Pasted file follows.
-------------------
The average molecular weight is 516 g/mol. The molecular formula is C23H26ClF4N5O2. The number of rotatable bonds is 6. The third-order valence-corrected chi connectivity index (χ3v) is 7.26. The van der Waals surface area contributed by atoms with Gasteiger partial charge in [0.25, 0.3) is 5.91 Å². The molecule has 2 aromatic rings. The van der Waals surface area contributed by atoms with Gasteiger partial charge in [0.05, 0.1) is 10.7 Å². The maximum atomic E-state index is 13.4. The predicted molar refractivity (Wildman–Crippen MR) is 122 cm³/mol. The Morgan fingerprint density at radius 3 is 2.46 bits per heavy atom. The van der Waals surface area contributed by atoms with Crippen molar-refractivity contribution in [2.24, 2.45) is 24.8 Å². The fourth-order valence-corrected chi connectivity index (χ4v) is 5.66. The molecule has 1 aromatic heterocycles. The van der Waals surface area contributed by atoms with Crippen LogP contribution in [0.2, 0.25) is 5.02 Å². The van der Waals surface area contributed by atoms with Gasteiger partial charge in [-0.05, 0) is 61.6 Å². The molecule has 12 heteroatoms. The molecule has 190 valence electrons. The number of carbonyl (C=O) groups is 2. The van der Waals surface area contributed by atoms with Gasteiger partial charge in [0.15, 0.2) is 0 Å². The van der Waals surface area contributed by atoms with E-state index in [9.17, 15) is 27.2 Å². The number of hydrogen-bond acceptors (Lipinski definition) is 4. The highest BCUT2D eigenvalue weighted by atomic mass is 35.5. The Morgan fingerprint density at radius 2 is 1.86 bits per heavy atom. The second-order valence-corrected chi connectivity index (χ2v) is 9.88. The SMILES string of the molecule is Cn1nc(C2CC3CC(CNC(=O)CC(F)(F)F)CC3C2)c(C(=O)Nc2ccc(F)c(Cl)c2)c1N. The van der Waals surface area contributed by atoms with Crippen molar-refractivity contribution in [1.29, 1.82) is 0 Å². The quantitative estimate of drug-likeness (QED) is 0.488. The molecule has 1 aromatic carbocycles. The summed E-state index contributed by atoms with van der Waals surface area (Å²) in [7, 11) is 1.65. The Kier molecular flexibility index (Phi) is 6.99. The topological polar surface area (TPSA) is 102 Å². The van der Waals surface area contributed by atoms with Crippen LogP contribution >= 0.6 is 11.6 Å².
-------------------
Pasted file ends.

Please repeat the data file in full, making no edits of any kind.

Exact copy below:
The average molecular weight is 516 g/mol. The molecular formula is C23H26ClF4N5O2. The number of rotatable bonds is 6. The third-order valence-corrected chi connectivity index (χ3v) is 7.26. The van der Waals surface area contributed by atoms with Gasteiger partial charge in [0.25, 0.3) is 5.91 Å². The molecule has 2 aromatic rings. The van der Waals surface area contributed by atoms with Gasteiger partial charge in [0.05, 0.1) is 10.7 Å². The maximum atomic E-state index is 13.4. The predicted molar refractivity (Wildman–Crippen MR) is 122 cm³/mol. The Morgan fingerprint density at radius 3 is 2.46 bits per heavy atom. The van der Waals surface area contributed by atoms with Crippen molar-refractivity contribution in [2.24, 2.45) is 24.8 Å². The fourth-order valence-corrected chi connectivity index (χ4v) is 5.66. The molecule has 1 aromatic heterocycles. The van der Waals surface area contributed by atoms with Crippen LogP contribution in [0.2, 0.25) is 5.02 Å². The van der Waals surface area contributed by atoms with Gasteiger partial charge in [-0.05, 0) is 61.6 Å². The molecule has 12 heteroatoms. The molecule has 190 valence electrons. The number of carbonyl (C=O) groups is 2. The van der Waals surface area contributed by atoms with Gasteiger partial charge in [0.15, 0.2) is 0 Å². The van der Waals surface area contributed by atoms with E-state index in [9.17, 15) is 27.2 Å². The number of hydrogen-bond acceptors (Lipinski definition) is 4. The highest BCUT2D eigenvalue weighted by atomic mass is 35.5. The Morgan fingerprint density at radius 2 is 1.86 bits per heavy atom. The second-order valence-corrected chi connectivity index (χ2v) is 9.88. The SMILES string of the molecule is Cn1nc(C2CC3CC(CNC(=O)CC(F)(F)F)CC3C2)c(C(=O)Nc2ccc(F)c(Cl)c2)c1N. The van der Waals surface area contributed by atoms with Crippen molar-refractivity contribution in [1.29, 1.82) is 0 Å². The quantitative estimate of drug-likeness (QED) is 0.488. The molecule has 1 aromatic carbocycles. The summed E-state index contributed by atoms with van der Waals surface area (Å²) in [7, 11) is 1.65. The Kier molecular flexibility index (Phi) is 6.99. The topological polar surface area (TPSA) is 102 Å². The van der Waals surface area contributed by atoms with Crippen LogP contribution >= 0.6 is 11.6 Å².